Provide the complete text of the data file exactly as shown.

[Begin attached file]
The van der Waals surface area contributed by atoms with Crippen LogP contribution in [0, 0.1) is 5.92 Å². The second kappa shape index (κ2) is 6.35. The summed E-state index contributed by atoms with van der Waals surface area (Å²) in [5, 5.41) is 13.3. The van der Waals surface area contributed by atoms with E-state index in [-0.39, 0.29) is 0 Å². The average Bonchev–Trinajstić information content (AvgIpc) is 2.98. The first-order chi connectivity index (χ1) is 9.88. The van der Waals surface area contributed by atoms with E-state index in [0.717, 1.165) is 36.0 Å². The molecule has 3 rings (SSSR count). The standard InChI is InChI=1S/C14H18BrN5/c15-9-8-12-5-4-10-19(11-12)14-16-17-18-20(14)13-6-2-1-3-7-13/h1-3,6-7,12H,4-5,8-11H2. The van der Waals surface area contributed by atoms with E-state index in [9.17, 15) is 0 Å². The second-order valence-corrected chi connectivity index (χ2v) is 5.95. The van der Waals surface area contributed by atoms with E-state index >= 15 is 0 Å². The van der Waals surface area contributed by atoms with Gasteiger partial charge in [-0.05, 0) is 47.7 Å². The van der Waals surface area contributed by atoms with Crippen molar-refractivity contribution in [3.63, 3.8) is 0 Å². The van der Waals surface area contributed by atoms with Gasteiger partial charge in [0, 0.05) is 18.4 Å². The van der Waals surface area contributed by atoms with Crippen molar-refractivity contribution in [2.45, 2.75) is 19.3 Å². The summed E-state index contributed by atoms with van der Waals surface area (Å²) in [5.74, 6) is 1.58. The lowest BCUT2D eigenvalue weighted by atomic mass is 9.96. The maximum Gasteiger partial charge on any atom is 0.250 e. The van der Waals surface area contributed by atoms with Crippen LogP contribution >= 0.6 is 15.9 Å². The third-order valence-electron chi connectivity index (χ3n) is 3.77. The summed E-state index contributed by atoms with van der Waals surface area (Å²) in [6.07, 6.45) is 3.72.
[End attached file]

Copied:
The van der Waals surface area contributed by atoms with Crippen LogP contribution in [0, 0.1) is 5.92 Å². The second kappa shape index (κ2) is 6.35. The summed E-state index contributed by atoms with van der Waals surface area (Å²) in [5, 5.41) is 13.3. The van der Waals surface area contributed by atoms with E-state index in [-0.39, 0.29) is 0 Å². The average Bonchev–Trinajstić information content (AvgIpc) is 2.98. The first-order chi connectivity index (χ1) is 9.88. The van der Waals surface area contributed by atoms with E-state index in [0.717, 1.165) is 36.0 Å². The molecule has 3 rings (SSSR count). The standard InChI is InChI=1S/C14H18BrN5/c15-9-8-12-5-4-10-19(11-12)14-16-17-18-20(14)13-6-2-1-3-7-13/h1-3,6-7,12H,4-5,8-11H2. The van der Waals surface area contributed by atoms with E-state index in [9.17, 15) is 0 Å². The second-order valence-corrected chi connectivity index (χ2v) is 5.95. The van der Waals surface area contributed by atoms with E-state index >= 15 is 0 Å². The van der Waals surface area contributed by atoms with Gasteiger partial charge in [-0.05, 0) is 47.7 Å². The van der Waals surface area contributed by atoms with Crippen molar-refractivity contribution in [3.63, 3.8) is 0 Å². The van der Waals surface area contributed by atoms with Gasteiger partial charge in [0, 0.05) is 18.4 Å². The van der Waals surface area contributed by atoms with Crippen molar-refractivity contribution in [2.45, 2.75) is 19.3 Å². The summed E-state index contributed by atoms with van der Waals surface area (Å²) in [5.74, 6) is 1.58. The lowest BCUT2D eigenvalue weighted by atomic mass is 9.96. The maximum Gasteiger partial charge on any atom is 0.250 e. The van der Waals surface area contributed by atoms with Crippen LogP contribution >= 0.6 is 15.9 Å². The third-order valence-electron chi connectivity index (χ3n) is 3.77. The summed E-state index contributed by atoms with van der Waals surface area (Å²) in [6.07, 6.45) is 3.72.